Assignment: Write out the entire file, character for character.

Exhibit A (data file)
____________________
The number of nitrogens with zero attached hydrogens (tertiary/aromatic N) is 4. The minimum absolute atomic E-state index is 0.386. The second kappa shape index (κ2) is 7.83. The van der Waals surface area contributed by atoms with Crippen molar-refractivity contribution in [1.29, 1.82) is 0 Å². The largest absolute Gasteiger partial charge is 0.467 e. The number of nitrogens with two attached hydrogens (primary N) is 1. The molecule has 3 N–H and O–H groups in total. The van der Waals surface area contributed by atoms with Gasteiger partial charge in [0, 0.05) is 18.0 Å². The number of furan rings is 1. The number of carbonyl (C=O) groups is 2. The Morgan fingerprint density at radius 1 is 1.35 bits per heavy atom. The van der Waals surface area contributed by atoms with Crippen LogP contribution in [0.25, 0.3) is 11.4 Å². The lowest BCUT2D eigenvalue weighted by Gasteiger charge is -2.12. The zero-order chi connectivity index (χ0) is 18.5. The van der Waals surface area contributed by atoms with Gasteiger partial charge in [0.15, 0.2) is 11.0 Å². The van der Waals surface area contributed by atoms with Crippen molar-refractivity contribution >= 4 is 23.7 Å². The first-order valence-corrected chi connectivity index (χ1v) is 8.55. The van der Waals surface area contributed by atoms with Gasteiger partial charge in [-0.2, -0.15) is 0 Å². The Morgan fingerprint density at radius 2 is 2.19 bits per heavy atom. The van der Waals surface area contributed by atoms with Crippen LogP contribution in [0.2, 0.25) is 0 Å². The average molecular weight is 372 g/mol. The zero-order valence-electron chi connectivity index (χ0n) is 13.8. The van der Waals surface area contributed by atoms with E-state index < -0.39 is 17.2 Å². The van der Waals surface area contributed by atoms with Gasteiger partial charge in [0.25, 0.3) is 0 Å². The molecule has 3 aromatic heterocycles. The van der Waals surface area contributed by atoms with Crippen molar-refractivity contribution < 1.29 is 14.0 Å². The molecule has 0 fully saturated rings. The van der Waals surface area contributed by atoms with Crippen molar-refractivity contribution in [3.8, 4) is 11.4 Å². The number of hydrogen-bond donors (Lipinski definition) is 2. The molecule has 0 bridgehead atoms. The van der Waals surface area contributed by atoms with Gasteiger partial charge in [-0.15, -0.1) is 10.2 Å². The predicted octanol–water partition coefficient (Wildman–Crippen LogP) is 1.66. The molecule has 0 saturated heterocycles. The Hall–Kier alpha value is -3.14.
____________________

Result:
The number of nitrogens with zero attached hydrogens (tertiary/aromatic N) is 4. The minimum absolute atomic E-state index is 0.386. The second kappa shape index (κ2) is 7.83. The van der Waals surface area contributed by atoms with Crippen molar-refractivity contribution in [1.29, 1.82) is 0 Å². The largest absolute Gasteiger partial charge is 0.467 e. The number of nitrogens with two attached hydrogens (primary N) is 1. The molecule has 3 N–H and O–H groups in total. The van der Waals surface area contributed by atoms with Gasteiger partial charge in [0, 0.05) is 18.0 Å². The number of furan rings is 1. The number of carbonyl (C=O) groups is 2. The Morgan fingerprint density at radius 1 is 1.35 bits per heavy atom. The van der Waals surface area contributed by atoms with Crippen LogP contribution in [0.25, 0.3) is 11.4 Å². The lowest BCUT2D eigenvalue weighted by Gasteiger charge is -2.12. The zero-order chi connectivity index (χ0) is 18.5. The van der Waals surface area contributed by atoms with Gasteiger partial charge in [0.15, 0.2) is 11.0 Å². The van der Waals surface area contributed by atoms with Crippen molar-refractivity contribution >= 4 is 23.7 Å². The first-order valence-corrected chi connectivity index (χ1v) is 8.55. The van der Waals surface area contributed by atoms with Gasteiger partial charge in [-0.2, -0.15) is 0 Å². The Morgan fingerprint density at radius 2 is 2.19 bits per heavy atom. The van der Waals surface area contributed by atoms with Crippen LogP contribution in [0.2, 0.25) is 0 Å². The average molecular weight is 372 g/mol. The zero-order valence-electron chi connectivity index (χ0n) is 13.8. The van der Waals surface area contributed by atoms with E-state index < -0.39 is 17.2 Å². The van der Waals surface area contributed by atoms with Gasteiger partial charge in [0.25, 0.3) is 0 Å². The molecule has 3 aromatic heterocycles. The van der Waals surface area contributed by atoms with Crippen molar-refractivity contribution < 1.29 is 14.0 Å². The molecule has 0 fully saturated rings. The van der Waals surface area contributed by atoms with Crippen molar-refractivity contribution in [3.8, 4) is 11.4 Å². The number of hydrogen-bond donors (Lipinski definition) is 2. The molecule has 0 bridgehead atoms. The van der Waals surface area contributed by atoms with Gasteiger partial charge in [-0.15, -0.1) is 10.2 Å². The predicted octanol–water partition coefficient (Wildman–Crippen LogP) is 1.66. The molecule has 0 saturated heterocycles. The Hall–Kier alpha value is -3.14.